Common Name(s): African padauk, vermillion
Scientific Name: Pterocarpus soyauxii
Distribution: Central and tropical west Africa
Tree Size: 100-130 ft (30-40 m) tall,
2-4 ft (.6-1.2 m) trunk diameter
Average Dried Weight: 47 lbs/ft3 (745 kg/m3)
Specific Gravity (Basic, 12% MC): 0.61, 0.75
Janka Hardness: 1,970 lbf (8,760 N)
Modulus of Rupture: 16,830 lbf/in2 (116 MPa)
Elastic Modulus: 1,700,000 lbf/in2 (11.72 GPa)
Crushing Strength: 8,130 lbf/in2 (56 MPa)
Shrinkage: Radial: 3.3%, Tangential: 5.2%,
Volumetric: 7.6%, T/R Ratio: 1.6
Color/Appearance: Heartwood color can vary, ranging from a pale pinkish orange to a deep brownish red. Most pieces tend to start a vibrant reddish orange when freshly cut, darkening substantially over time to a reddish/purplish brown (some lighter-colored pieces can age to a grayish brown). UV-inhibiting finishes may prolong, but not prevent the gradual color-shift of this brightly colored wood. See the article Preventing Color Changes in Exotic Woods for more information.
Grain/Texture: Grain is usually straight, but can sometimes be interlocked. With a coarse, open texture and good natural luster.
Rot Resistance: Has excellent decay resistance, and is rated as durable to very durable. Padauk is also reported to be resistant to termites and other insects.
Workability: Overall padauk is easy to work, though tearout may occur when planing quartersawn or interlocked grain. Padauk turns and glues well. Filling the large open pores is usually necessary if a smooth, glass-like surface is desired. Reactive oil-based finishes, such as polyurethane, may have curing issues if the heartwood is not sealed properly beforehand.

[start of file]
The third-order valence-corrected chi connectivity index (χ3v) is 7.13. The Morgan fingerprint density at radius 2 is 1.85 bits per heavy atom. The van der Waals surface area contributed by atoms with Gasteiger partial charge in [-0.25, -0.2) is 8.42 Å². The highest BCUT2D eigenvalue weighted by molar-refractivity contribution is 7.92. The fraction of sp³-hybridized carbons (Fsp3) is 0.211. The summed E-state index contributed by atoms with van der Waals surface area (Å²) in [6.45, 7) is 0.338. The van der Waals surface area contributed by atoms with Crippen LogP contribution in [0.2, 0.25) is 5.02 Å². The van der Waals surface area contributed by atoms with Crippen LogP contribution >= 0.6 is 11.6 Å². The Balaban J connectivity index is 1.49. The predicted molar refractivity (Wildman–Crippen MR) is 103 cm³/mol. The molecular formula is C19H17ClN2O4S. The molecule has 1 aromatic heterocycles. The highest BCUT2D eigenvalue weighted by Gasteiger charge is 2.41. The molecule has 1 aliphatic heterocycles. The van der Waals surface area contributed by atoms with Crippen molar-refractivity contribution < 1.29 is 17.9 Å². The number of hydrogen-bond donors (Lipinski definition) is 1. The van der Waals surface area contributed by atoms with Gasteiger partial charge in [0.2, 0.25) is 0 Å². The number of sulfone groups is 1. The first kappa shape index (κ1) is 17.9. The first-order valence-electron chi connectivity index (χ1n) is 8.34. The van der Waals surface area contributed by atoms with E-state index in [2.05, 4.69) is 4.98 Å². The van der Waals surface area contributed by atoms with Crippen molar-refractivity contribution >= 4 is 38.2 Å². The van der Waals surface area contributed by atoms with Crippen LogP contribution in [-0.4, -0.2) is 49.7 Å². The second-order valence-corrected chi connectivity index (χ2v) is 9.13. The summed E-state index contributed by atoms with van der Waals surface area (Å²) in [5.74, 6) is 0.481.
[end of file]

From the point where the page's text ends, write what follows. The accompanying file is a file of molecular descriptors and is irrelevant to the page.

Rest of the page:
Odor: Padauk has a faint, pleasing scent while being worked.
Allergies/Toxicity: Although severe reactions are quite uncommon, padauk has been reported as a sensitizer. Usually most common reactions simply include eye, skin, and respiratory irritation. See the articles Wood Allergies and Toxicity and Wood Dust Safety for more information.
Pricing/Availability: Widely imported as lumber in a variety of lengths and thicknesses, as well as turning and craft blanks (though with increasing levels of scarcity and trade restrictions.) Should be moderately priced for an import.
Sustainability: African padauk is listed in CITES Appendix II under the genus-wide restriction of all Pterocarpus species from Africa. Curiously, this popular commercial timber has not yet been evaluated by the IUCN and is therefore not on the Red List of Threatened Species.
Common Uses: Veneer, flooring, turned objects, musical instruments, furniture, tool handles, and other small specialty wood objects.
Comments: Padauk has a very unique reddish orange coloration, and the wood is sometimes referred to by the name vermillion. It’s moderately heavy, strong, and stiff, with exceptional stability. Padauk is a popular hardwood among hobbyist woodworkers because of its unique color and relatively low cost. It also occupies a sweet spot in density where it’s sufficiently hard and dense for higher-wear applications, yet not so dense as to be excessively difficult to work.
This wood species has a number of variant spellings and pronunciations, with a few being predominant. Padauk is the most common spelling, followed by padouk, paduk, and paduak. The most common pronunciation is pah-DUKE, followed by PAD-oak; it is sometimes mispronounced as Paducah—a city in Kentucky.